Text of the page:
So, acknowledging that having a child is all-consuming, life-altering, and very messy, here are ten other important lessons that I’ve learned during my time with DorkySon. Continue reading

Breast is best… but there’s no need to keep shouting about it

Grayscale photo of woman holding a small baby

Ahhhh. A week into my life as a blogger, and already I get to tackle one of the biggies. Breastfeeding!

You’d think after watching the fallout from Mairi Campbell-Jack’s thought-provoking post over on A Burdz Eye View recently, I’d know better, but hey, I will claim new blogger naievety and go for it.

*Takes a deep breath*

If I have to read the results of another study, giving yet another reason why breast is best, I will poke my eyes out. The latest one, which is splashed all over the papers today, states that breastfed babies develop fewer behaviour problems in later life.

Don’t get me wrong, I think breastfeeding, in general, is awesome. But what is the point of these studies? Who are all the resulting articles targeted at?

There are many women who, for one reason or another, choose not to breastfeed. I truly can’t believe that reading a story such as the one on the BBC website will do anything to change their minds.

There are many women who would very much like to breastfeed, but for one reason or another are unable to. As far as I can see, an article like this just rubs salt in the already painful wounds of such women, and increases the burden of guilt they may already be carrying.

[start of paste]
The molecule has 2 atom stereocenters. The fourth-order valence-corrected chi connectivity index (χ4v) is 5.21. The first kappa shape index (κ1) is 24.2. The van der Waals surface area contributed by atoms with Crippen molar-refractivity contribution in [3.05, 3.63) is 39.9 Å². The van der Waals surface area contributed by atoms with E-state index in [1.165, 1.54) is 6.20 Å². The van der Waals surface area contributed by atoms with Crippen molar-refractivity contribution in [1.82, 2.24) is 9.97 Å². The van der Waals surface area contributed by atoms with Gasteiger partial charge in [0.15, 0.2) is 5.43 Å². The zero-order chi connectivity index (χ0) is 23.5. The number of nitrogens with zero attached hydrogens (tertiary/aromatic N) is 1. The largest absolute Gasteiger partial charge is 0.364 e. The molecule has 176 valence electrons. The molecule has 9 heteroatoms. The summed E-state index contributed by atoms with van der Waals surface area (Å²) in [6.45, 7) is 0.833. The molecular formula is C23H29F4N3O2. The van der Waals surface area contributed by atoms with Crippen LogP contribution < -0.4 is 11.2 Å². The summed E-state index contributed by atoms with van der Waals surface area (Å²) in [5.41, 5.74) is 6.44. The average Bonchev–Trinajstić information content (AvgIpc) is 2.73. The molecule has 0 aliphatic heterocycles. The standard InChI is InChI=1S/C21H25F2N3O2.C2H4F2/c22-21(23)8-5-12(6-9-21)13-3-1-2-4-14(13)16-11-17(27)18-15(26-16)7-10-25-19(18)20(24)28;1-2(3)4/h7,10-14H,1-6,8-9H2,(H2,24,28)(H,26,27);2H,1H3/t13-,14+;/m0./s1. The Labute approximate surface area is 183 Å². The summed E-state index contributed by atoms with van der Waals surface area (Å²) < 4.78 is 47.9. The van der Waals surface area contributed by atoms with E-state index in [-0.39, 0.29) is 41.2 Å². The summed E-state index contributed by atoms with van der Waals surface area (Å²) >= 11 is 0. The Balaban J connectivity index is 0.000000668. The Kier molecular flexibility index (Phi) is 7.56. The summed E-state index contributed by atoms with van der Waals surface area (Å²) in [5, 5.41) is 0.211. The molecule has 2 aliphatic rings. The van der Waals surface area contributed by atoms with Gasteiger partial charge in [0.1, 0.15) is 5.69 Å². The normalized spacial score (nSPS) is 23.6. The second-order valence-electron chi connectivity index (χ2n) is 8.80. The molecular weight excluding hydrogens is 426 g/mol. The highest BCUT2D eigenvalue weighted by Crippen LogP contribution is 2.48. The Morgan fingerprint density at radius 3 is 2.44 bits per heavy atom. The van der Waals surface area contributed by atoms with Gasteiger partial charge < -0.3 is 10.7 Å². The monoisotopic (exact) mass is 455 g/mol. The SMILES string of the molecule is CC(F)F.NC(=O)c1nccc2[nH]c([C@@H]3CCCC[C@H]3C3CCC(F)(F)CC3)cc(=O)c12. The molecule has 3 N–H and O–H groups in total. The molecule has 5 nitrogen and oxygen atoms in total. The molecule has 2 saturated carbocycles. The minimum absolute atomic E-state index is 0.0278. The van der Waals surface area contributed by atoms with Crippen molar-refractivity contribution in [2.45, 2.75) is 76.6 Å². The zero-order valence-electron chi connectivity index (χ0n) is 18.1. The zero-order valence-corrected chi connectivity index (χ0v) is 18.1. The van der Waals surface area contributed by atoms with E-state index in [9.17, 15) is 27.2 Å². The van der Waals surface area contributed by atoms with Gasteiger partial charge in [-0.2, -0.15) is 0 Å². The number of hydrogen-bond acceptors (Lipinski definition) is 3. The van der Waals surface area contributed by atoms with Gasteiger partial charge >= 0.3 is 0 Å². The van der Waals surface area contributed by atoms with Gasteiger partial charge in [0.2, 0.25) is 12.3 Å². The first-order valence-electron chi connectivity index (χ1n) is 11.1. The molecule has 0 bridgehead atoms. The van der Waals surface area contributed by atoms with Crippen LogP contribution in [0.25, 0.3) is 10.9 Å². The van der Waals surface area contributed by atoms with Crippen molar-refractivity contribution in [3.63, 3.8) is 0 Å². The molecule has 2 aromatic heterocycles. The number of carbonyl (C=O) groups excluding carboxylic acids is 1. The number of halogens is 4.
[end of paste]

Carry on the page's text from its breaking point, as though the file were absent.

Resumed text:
There are many women who have successfully breastfed for anything from a few weeks to a few years, and are happy with their decision, but don’t feel the need to shout it from the rooftops. They, like me, probably roll their eyes when they see yet another headline about breastfeeding, and keep scrolling. (Or, y’know, go online and write a big ranty blog post about it…)

And then there are those other women, who dress their babies in t-shirts that say “I Love Mummy Milk” and raise an eyebrow disapprovingly when that one poor woman at the first antenatal class reunion brings out a bottle of formula. They are the only ones that care about the results of studies like this – because it gives them one more reason to feel good about themselves and one more link to post on their Facebook page.

I would truly love to see breastfeeding rates in the UK improve, because they are shockingly low. It is hard to argue with the fact that breastfeeding is good for your child’s health. In the current economic climate I would think the fact that it’s free would be a real selling point. But telling people that their children will be better behaved in five years if they breastfeed them now? It’s not going to work.

I would far rather see the money spent on such studies going towards initiatives that provide genuine breastfeeding support for those that need it; more health visitors working in communities where the rates are low, more breastfeeding specialists on maternity wards, more support groups, mentoring and buddying schemes…

Let’s stop finding new sticks to beat non-breastfeeders with, and instead spend our intellect, our money and our energy on more positive solutions. If we manage to do that, then maybe a few years down the line we will end up with a generation of impeccably behaved children. Somehow I doubt it, but the other benefits will be immeasurable.

Photo by Jordan Whitt on Unsplash